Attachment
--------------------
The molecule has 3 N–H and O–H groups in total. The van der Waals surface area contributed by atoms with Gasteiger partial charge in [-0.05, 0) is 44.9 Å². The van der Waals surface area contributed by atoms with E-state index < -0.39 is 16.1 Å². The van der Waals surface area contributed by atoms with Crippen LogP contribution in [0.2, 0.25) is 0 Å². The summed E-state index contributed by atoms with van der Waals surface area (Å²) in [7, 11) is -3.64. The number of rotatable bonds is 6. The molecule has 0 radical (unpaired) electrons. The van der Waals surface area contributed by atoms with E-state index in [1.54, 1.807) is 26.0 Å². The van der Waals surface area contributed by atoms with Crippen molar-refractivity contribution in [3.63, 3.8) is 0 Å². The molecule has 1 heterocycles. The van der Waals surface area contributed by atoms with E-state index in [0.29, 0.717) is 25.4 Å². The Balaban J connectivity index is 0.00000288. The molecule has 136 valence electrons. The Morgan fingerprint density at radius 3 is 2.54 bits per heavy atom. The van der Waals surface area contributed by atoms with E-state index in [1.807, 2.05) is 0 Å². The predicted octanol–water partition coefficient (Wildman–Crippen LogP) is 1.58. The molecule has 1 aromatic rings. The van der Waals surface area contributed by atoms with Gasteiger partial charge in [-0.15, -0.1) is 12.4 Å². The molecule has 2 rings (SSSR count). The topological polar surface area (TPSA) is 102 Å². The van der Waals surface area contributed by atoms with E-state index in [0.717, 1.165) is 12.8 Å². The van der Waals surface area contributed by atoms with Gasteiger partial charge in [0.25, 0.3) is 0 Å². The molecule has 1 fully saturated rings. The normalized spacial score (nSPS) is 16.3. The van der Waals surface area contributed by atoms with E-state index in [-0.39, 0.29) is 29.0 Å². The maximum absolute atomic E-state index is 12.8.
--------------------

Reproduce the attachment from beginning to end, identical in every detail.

The molecule has 3 N–H and O–H groups in total. The van der Waals surface area contributed by atoms with Gasteiger partial charge in [-0.05, 0) is 44.9 Å². The van der Waals surface area contributed by atoms with E-state index < -0.39 is 16.1 Å². The van der Waals surface area contributed by atoms with Crippen LogP contribution in [0.2, 0.25) is 0 Å². The summed E-state index contributed by atoms with van der Waals surface area (Å²) in [7, 11) is -3.64. The number of rotatable bonds is 6. The molecule has 0 radical (unpaired) electrons. The van der Waals surface area contributed by atoms with E-state index in [1.54, 1.807) is 26.0 Å². The van der Waals surface area contributed by atoms with Crippen molar-refractivity contribution in [3.63, 3.8) is 0 Å². The molecule has 1 heterocycles. The van der Waals surface area contributed by atoms with E-state index in [0.29, 0.717) is 25.4 Å². The Balaban J connectivity index is 0.00000288. The molecule has 136 valence electrons. The Morgan fingerprint density at radius 3 is 2.54 bits per heavy atom. The van der Waals surface area contributed by atoms with E-state index in [1.807, 2.05) is 0 Å². The predicted octanol–water partition coefficient (Wildman–Crippen LogP) is 1.58. The molecule has 1 aromatic rings. The van der Waals surface area contributed by atoms with Gasteiger partial charge in [-0.15, -0.1) is 12.4 Å². The molecule has 2 rings (SSSR count). The topological polar surface area (TPSA) is 102 Å². The van der Waals surface area contributed by atoms with E-state index in [0.717, 1.165) is 12.8 Å². The van der Waals surface area contributed by atoms with Gasteiger partial charge in [0.25, 0.3) is 0 Å². The molecule has 1 fully saturated rings. The normalized spacial score (nSPS) is 16.3. The van der Waals surface area contributed by atoms with E-state index in [-0.39, 0.29) is 29.0 Å². The maximum absolute atomic E-state index is 12.8.